Tom Mighell: Well, yes, although I am going to spend most of my time talking about one, because it really has — it really has become my favorite collaboration tool over the past couple of months, and that is Microsoft Teams. It is part of Office 365, so if you have an Office 365 account, you automatically have Teams. There is a lot of — parts of the Office 365 suite that people don’t realize they actually have beyond Word, Excel and PowerPoint, there are a lot of great tools, and Teams is a collaboration tool that is just fantastic.
It’s Microsoft’s competitor to Slack, which I think some of the listeners on the podcast may be familiar with. At its heart, Teams is basically a messaging tool. So the people on a team, let’s say, let’s use litigation again, people on a case can talk with each other. You can set up separate channels on different topics and share files with each other.
What’s nice about Teams is that they are trying to design it so that you can basically do everything you want to do with your team in that app, that tool itself. I can start up a meeting right within the app. I can share screens and show my document. I can see each other on video. We can co-author on documents at the same time. And since it’s all a Microsoft tool, it’s completely integrated with Microsoft Office, so it’s really simple to share Word, Excel, PowerPoint files with everyone.
If you are using the — it kind of goes in line with Teams, if you are using Office 365 and you store your records, either within OneDrive or within SharePoint, there’s an auto-save feature and a co-authoring feature that make it really simple to just say here, let’s work on a document together and you can share the same copy of that document, very similar to a Google Doc, and much easier, because while I like Google Docs, but face it, I think most lawyers live in the Microsoft world, it makes it really, really simple.
And I think that having a tool like Teams that brings all of that together is really powerful, because it allows you to collaborate in any way that you want.
I guess the only other thing that I would say, my other favorite collaboration tools are Meeting Schedulers; very simple, very easy, the tools that can basically take 10 people’s individual availability and boil it down to one time, so that you avoid having so many emails go back and forth where people say they can’t make meetings, they can’t go to things.
I love those tools because I think they completely shortcut that process. I think they are one of the quintessential collaboration tools.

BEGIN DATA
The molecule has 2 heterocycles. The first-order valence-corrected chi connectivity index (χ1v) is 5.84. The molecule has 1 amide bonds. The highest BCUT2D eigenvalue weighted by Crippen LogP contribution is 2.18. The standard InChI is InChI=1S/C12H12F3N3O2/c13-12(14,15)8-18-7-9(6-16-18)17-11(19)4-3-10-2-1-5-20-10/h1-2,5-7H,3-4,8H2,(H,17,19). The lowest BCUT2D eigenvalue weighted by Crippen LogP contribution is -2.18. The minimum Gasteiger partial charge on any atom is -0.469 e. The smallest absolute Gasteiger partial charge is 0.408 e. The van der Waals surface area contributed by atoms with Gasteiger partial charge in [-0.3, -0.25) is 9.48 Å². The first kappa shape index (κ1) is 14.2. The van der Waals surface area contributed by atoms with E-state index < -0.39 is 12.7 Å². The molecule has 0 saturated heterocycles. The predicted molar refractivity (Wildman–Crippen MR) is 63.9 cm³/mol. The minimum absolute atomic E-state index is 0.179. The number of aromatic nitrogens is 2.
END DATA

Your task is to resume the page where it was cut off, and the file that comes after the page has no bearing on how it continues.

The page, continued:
Sharon D. Nelson: Do you have a favorite?
Tom Mighell: Well, my favorite actually, not to beat on the Office 365 drum, my favorite is FindTime. FindTime is an Office 365 add-in to Outlook. It’s free to use. It plugs into your Outlook, into your Exchange account, and so it can see your calendar and it will automatically schedule meetings for you. It’s great.
If you don’t want to use that, really I would go simple, Doodle. Doodle is a really simple tool. It’s elegant in its simplicity, but it’s not really complicated to use. So, either one of those. Those are the two that I use these days.
Sharon D. Nelson: Okay, thank you.
Jim Calloway: Tom, I have to tell you, I just did my first joint collaboration on a document with 365, because I am a rather new user, and my first thought was to look up how old Google Docs were, which is over a decade old.
Tom Mighell: No kidding. It’s over that long. People have been using Google Docs to collaborate since before we wrote the First Edition.
Jim Calloway: Dennis, what are some of the collaboration platforms you would recommend?
Dennis Kennedy: Well, I too love those schedulers and it’s a great example of a tool that takes something that’s a real pain for you and just makes things easier.
So one of the things we question is, is sometimes people, lawyers especially, are looking for that sort of platform that will handle everything, and in a certain sense the best collaboration tool really is the one that’s right in front of you that you are actually using. And the one that the people you are collaborating with use.
Like I know a lot of lawyers who say, I hate Track Changes, I am never going to use Track Changes, but if the other party sends you a document marked up in Track Changes, you are going to be using Track Changes. So there is a notion of co-evolution and co-creation that comes along in collaboration.
And so I think you can kind of overstate the platforms and the importance of a full-blooded platform. So I always like to say what are you hiring the collaboration tool to do, and so sometimes that will be a platform, but typically the platform is going to work best internally, because you have a lot more control of it.
But as Tom says, he likes Microsoft Teams; I really like using Microsoft Skype for business. I think it gave you a lot of collaboration tools; Slack I like; SharePoint done right can be great. So there are a lot of the bigger tools, but I think it’s that, what do I agree on with the people I am working with that will help me the most, and that’s to go back to the earlier strategy question, if you are talking to clients or especially your co-counsel and you are able to figure out what it is that needs to be accomplished in collaboration and then offer the tool, suggest that tool, it gives you a lot more control over what’s going on in the collaboration and that I think is one of the real benefits of learning a lot and understanding the tools that are out there.